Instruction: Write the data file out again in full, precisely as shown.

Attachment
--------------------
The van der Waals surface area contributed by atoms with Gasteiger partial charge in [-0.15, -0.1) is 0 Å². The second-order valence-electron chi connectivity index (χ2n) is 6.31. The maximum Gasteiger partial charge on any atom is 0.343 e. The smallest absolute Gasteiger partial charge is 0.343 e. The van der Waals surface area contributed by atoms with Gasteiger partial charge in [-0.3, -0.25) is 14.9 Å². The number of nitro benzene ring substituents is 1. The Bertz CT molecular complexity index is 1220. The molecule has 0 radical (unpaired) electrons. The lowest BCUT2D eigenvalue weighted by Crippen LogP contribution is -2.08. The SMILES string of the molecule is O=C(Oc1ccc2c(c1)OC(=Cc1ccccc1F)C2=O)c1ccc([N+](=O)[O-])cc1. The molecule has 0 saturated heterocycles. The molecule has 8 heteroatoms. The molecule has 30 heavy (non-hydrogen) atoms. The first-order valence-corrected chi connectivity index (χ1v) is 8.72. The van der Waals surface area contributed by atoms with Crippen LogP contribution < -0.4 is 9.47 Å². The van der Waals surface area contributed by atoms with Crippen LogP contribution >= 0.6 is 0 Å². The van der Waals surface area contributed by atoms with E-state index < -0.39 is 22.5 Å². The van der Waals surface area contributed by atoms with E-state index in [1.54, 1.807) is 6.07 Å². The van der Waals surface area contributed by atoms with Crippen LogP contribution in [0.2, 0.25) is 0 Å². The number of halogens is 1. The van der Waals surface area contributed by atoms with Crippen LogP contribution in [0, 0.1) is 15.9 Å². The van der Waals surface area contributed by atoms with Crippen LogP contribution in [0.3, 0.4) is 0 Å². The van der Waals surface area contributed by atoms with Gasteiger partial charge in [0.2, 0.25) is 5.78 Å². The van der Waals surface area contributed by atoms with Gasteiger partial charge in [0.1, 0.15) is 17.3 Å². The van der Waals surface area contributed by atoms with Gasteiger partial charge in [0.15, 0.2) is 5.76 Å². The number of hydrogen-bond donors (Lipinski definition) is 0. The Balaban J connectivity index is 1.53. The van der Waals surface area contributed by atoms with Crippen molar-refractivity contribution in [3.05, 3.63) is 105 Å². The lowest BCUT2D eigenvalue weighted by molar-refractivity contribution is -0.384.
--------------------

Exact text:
The van der Waals surface area contributed by atoms with Gasteiger partial charge in [-0.15, -0.1) is 0 Å². The second-order valence-electron chi connectivity index (χ2n) is 6.31. The maximum Gasteiger partial charge on any atom is 0.343 e. The smallest absolute Gasteiger partial charge is 0.343 e. The van der Waals surface area contributed by atoms with Gasteiger partial charge in [-0.3, -0.25) is 14.9 Å². The number of nitro benzene ring substituents is 1. The Bertz CT molecular complexity index is 1220. The molecule has 0 radical (unpaired) electrons. The lowest BCUT2D eigenvalue weighted by Crippen LogP contribution is -2.08. The SMILES string of the molecule is O=C(Oc1ccc2c(c1)OC(=Cc1ccccc1F)C2=O)c1ccc([N+](=O)[O-])cc1. The molecule has 0 saturated heterocycles. The molecule has 8 heteroatoms. The molecule has 30 heavy (non-hydrogen) atoms. The first-order valence-corrected chi connectivity index (χ1v) is 8.72. The van der Waals surface area contributed by atoms with Crippen LogP contribution < -0.4 is 9.47 Å². The van der Waals surface area contributed by atoms with Crippen LogP contribution >= 0.6 is 0 Å². The van der Waals surface area contributed by atoms with E-state index < -0.39 is 22.5 Å². The van der Waals surface area contributed by atoms with E-state index in [1.54, 1.807) is 6.07 Å². The van der Waals surface area contributed by atoms with Crippen LogP contribution in [0.2, 0.25) is 0 Å². The number of halogens is 1. The van der Waals surface area contributed by atoms with Crippen LogP contribution in [0, 0.1) is 15.9 Å². The van der Waals surface area contributed by atoms with Crippen LogP contribution in [0.3, 0.4) is 0 Å². The van der Waals surface area contributed by atoms with Gasteiger partial charge in [0.2, 0.25) is 5.78 Å². The van der Waals surface area contributed by atoms with Gasteiger partial charge in [0.1, 0.15) is 17.3 Å². The van der Waals surface area contributed by atoms with Gasteiger partial charge in [0.15, 0.2) is 5.76 Å². The number of hydrogen-bond donors (Lipinski definition) is 0. The Balaban J connectivity index is 1.53. The van der Waals surface area contributed by atoms with Crippen molar-refractivity contribution in [3.05, 3.63) is 105 Å². The lowest BCUT2D eigenvalue weighted by molar-refractivity contribution is -0.384.